Making Your Own Sake Cup

Takaoka metal casting experience

By Alena Eckelmann   Jun 3, 2018 - 2 min read

You like sake and you enjoy sampling the regional flavours of this Japanese brew, but do you own your sake cup?

At the Takaoka Regional Industrial Promotion Centre you can cast your own sake cup! You need to make a reservation for this workshop in advance by calling the Centre.

In two hours, and for yen 3,000 per person, you will produce an original, metal cast sake cup under the guidance of a teacher who will take you through the process step-by-step. If you are not into drinking sake, then how about making a metal cast coffee cup. This should be great for ice coffee on a hot summer day.

This is an enjoyable hands-on experience which will give you a great insight into metal casting.

Your teacher will have prepared a molt, which is filled with sand around a form that will become your sake cup or your coffee cup. The furnace operates at 280 degrees to melt the metal to be used for making your cup. The hot metal is poured into the form. The form is cooled down and finally taken off. There you have your raw cup. It needs to be polished with sandpaper and sponges to make the surface smooth.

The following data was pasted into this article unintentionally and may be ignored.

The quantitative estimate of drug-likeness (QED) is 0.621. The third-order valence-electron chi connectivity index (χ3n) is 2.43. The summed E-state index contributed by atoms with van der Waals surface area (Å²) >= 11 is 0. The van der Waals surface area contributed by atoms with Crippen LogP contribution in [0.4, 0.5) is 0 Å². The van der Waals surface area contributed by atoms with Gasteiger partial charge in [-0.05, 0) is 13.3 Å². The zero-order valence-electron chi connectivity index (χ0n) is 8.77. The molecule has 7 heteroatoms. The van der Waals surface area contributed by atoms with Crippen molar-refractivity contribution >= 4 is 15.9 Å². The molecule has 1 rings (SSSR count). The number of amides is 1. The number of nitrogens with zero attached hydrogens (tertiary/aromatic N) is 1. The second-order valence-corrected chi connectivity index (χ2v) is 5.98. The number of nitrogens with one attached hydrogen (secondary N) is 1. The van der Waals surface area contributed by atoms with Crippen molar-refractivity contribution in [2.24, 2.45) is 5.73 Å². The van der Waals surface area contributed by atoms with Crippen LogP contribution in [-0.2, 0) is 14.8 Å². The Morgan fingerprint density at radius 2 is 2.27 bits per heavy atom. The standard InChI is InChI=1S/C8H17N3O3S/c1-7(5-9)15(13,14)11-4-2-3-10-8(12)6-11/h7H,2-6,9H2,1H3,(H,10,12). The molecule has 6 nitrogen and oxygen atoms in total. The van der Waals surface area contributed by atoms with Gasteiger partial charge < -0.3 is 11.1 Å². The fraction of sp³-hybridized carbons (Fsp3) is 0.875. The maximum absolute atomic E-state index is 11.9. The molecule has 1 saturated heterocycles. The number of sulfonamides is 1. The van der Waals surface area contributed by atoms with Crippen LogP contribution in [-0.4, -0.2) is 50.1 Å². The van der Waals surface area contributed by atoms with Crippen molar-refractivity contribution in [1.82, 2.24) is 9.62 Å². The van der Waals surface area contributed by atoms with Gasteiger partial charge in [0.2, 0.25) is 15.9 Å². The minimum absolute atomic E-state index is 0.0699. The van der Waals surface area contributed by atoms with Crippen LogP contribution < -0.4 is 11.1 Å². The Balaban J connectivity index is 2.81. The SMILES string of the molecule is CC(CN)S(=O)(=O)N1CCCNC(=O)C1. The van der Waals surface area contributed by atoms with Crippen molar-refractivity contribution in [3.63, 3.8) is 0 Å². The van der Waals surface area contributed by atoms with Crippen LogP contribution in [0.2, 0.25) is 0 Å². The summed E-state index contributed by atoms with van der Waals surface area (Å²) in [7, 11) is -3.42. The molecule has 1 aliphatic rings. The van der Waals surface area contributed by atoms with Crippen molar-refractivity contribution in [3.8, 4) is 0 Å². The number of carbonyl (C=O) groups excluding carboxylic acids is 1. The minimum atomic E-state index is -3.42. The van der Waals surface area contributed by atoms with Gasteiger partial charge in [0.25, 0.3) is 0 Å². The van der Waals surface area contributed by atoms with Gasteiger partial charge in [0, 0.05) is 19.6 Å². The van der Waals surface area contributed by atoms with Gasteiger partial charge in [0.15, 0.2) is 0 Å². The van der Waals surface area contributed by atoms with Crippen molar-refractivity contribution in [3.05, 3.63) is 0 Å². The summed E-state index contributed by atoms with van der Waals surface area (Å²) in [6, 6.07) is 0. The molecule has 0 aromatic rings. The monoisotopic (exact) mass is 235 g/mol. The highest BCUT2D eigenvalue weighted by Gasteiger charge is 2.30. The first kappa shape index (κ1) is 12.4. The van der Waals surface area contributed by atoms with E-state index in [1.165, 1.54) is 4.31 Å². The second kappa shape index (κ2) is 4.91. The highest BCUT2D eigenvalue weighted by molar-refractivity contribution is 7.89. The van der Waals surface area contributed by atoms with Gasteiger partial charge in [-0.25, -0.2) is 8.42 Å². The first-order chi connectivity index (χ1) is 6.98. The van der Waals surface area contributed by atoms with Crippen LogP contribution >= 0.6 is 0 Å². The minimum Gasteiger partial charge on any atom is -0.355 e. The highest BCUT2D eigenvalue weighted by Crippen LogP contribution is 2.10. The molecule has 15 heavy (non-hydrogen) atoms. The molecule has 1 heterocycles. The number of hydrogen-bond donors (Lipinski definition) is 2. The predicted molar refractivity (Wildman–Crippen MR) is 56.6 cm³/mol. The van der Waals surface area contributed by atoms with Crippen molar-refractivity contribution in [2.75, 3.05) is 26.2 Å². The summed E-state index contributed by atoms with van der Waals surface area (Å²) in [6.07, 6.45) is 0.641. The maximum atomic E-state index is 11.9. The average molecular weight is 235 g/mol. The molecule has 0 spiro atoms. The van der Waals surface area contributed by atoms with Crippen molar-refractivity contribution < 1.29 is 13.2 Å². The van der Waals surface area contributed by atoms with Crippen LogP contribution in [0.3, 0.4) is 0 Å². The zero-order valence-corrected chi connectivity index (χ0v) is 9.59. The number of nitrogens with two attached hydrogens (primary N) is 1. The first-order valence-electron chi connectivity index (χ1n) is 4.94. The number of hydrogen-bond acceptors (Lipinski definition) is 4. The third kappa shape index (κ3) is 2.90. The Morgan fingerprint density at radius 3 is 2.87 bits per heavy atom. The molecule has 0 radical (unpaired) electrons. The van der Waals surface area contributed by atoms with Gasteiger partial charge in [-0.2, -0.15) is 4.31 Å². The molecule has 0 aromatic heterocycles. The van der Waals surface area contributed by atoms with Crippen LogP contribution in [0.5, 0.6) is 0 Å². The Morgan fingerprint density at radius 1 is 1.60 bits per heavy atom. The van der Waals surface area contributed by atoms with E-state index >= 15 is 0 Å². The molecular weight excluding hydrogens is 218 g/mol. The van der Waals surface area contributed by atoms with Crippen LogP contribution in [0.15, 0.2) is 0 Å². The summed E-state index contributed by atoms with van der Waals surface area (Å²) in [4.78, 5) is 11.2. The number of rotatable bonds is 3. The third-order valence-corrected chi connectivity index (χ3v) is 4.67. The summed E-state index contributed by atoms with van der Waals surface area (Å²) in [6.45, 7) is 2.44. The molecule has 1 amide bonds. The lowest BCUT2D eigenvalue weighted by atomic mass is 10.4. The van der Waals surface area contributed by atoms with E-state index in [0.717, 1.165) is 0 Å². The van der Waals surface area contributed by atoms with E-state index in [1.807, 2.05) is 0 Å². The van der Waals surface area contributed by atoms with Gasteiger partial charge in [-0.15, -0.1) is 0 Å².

Ready to be used at a local Izakaya! Attendants of this workshop receive a coupon for a free drink of sake at a local Izakaya in Takaoka. This is how you "test drink" your cup!

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Alena Eckelmann

Alena Eckelmann @Alena Eckelmann

Celebrating my 10th year anniversary in Japan in May 2018, the country that I call home now. I lived in crazy Tokyo for 6 years and since 2011 I call the Kii Peninsula (Kumano, Koyasan and Yoshinoyama) my home. I have visited all 47 prefectures of Japan and for the last 4 years I have worked as a guide for foreign visitors. My special interest is in Japanese nature and spirituality. I love spending time in the forest and mountains and I love visiting temples and shrines. I am also a licensed guide for the Kumano Kodo pilgrimage trails and for Koyasan, the Buddhist monastery, in addition to being a practitioner and guide for Shinrin Yoku (Forest Therapy).   In recent years I have taken visitors to walk the Kumano Kodo trails, the Nakasendo trail, the 88 temple pilgrimage trail around Shikoku Island and to Dewa Sanzan, the three sacred mountains in Yamagata Prefecture. If you look for nature and spirituality in your trip to Japan, then Wakayama, Nara and Yamagata Prefectures are ideal places to get started!